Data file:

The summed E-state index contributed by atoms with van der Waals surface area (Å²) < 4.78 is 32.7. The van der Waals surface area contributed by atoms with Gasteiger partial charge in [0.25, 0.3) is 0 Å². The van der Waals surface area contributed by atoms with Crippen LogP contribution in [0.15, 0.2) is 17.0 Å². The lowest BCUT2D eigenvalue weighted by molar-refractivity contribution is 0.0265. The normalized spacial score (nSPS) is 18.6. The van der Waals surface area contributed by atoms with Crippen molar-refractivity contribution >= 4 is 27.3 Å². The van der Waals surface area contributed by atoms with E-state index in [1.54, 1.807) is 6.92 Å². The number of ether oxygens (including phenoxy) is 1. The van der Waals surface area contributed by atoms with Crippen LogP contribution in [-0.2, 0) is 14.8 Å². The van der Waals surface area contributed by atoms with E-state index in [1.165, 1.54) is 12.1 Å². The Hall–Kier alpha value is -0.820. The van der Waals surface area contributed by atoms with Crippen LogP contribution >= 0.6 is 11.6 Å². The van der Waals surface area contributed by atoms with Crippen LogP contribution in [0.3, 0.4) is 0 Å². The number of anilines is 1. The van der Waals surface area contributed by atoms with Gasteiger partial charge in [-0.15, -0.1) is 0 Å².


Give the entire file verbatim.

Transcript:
The summed E-state index contributed by atoms with van der Waals surface area (Å²) < 4.78 is 32.7. The van der Waals surface area contributed by atoms with Gasteiger partial charge in [0.25, 0.3) is 0 Å². The van der Waals surface area contributed by atoms with Crippen LogP contribution in [0.15, 0.2) is 17.0 Å². The lowest BCUT2D eigenvalue weighted by molar-refractivity contribution is 0.0265. The normalized spacial score (nSPS) is 18.6. The van der Waals surface area contributed by atoms with Crippen molar-refractivity contribution >= 4 is 27.3 Å². The van der Waals surface area contributed by atoms with E-state index in [1.54, 1.807) is 6.92 Å². The number of ether oxygens (including phenoxy) is 1. The van der Waals surface area contributed by atoms with Crippen LogP contribution in [-0.2, 0) is 14.8 Å². The van der Waals surface area contributed by atoms with E-state index in [1.165, 1.54) is 12.1 Å². The Hall–Kier alpha value is -0.820. The van der Waals surface area contributed by atoms with Crippen LogP contribution >= 0.6 is 11.6 Å². The van der Waals surface area contributed by atoms with Crippen LogP contribution in [0.3, 0.4) is 0 Å². The number of anilines is 1. The van der Waals surface area contributed by atoms with Gasteiger partial charge in [-0.15, -0.1) is 0 Å².